We’ve all heard the above phrase, which by now is a well-established part of popular culture. There is even a song by this title, with lyrics by Willie Nelson By the way, I also rather liked this one about the Old Sidewinders (Swindlers with poisonous fangs)
The full phrase goes either “Old age and treachery always overcomes youth and skill,” or the equivalent “Old Age and Treachery beats youth and skill every time.” I didn’t use that full phrase here because, well, it just isn’t true! Not always; not every single time. But often enough.
I read an interesting article by this title in Psychology Today. I’d recommend it to all you geezers out there. The basic idea is that, as we grow older, we can’t do some things as well as we used to – but there are other things that we do better; mostly things having to do with knowledge and experience, as opposed to brute force calculation and motor movements requiring youthful dexterity and speed (e.g. bullet chess). You might say that is pretty much obvious, but have you yet applied this idea systematically to your chess? When you plan your opening repertoire and game strategy in the broadest sense, do you consciously avoid the things you do less well in favor of the things that you now do better? If so, then you’re well on the way to what I’ll call “treachery in action!”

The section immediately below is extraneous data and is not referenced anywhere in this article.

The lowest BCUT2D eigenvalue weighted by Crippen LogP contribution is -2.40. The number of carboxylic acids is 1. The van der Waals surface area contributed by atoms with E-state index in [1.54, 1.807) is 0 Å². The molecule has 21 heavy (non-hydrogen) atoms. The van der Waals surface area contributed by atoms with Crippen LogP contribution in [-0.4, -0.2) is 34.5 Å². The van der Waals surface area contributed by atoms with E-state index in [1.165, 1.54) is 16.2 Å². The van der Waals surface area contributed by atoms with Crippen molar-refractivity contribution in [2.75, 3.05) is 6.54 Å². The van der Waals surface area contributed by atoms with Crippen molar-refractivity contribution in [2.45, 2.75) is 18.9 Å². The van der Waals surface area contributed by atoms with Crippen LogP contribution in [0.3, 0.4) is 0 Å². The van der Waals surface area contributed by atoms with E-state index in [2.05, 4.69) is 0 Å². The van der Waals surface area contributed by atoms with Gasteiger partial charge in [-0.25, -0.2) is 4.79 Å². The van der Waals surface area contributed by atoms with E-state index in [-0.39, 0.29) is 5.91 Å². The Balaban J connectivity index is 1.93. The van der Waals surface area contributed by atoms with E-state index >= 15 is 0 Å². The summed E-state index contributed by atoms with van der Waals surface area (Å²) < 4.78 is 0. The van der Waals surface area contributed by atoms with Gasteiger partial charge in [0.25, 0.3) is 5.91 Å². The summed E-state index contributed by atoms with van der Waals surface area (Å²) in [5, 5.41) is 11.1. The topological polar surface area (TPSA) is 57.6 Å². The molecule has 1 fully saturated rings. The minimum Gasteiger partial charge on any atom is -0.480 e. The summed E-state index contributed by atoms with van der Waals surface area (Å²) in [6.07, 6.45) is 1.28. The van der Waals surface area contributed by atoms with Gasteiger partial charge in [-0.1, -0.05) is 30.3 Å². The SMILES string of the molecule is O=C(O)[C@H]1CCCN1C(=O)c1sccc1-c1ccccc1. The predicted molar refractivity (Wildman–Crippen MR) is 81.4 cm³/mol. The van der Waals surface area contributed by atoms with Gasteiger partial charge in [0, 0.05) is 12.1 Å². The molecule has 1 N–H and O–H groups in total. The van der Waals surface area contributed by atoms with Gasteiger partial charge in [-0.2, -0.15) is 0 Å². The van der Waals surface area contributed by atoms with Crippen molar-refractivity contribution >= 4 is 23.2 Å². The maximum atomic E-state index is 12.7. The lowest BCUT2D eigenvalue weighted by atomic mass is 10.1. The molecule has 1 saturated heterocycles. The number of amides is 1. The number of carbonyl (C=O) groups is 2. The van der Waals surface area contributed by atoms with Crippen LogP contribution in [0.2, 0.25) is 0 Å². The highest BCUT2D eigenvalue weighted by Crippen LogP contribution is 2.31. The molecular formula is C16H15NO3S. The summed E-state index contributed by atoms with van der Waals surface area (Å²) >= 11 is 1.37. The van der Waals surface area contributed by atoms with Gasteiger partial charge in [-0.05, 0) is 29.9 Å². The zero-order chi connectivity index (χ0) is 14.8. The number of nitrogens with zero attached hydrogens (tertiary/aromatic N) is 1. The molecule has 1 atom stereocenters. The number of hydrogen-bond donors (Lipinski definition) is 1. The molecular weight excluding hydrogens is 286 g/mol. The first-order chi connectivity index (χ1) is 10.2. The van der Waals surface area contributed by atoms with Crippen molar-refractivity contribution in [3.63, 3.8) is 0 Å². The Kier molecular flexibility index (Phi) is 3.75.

Here’s is a recent example: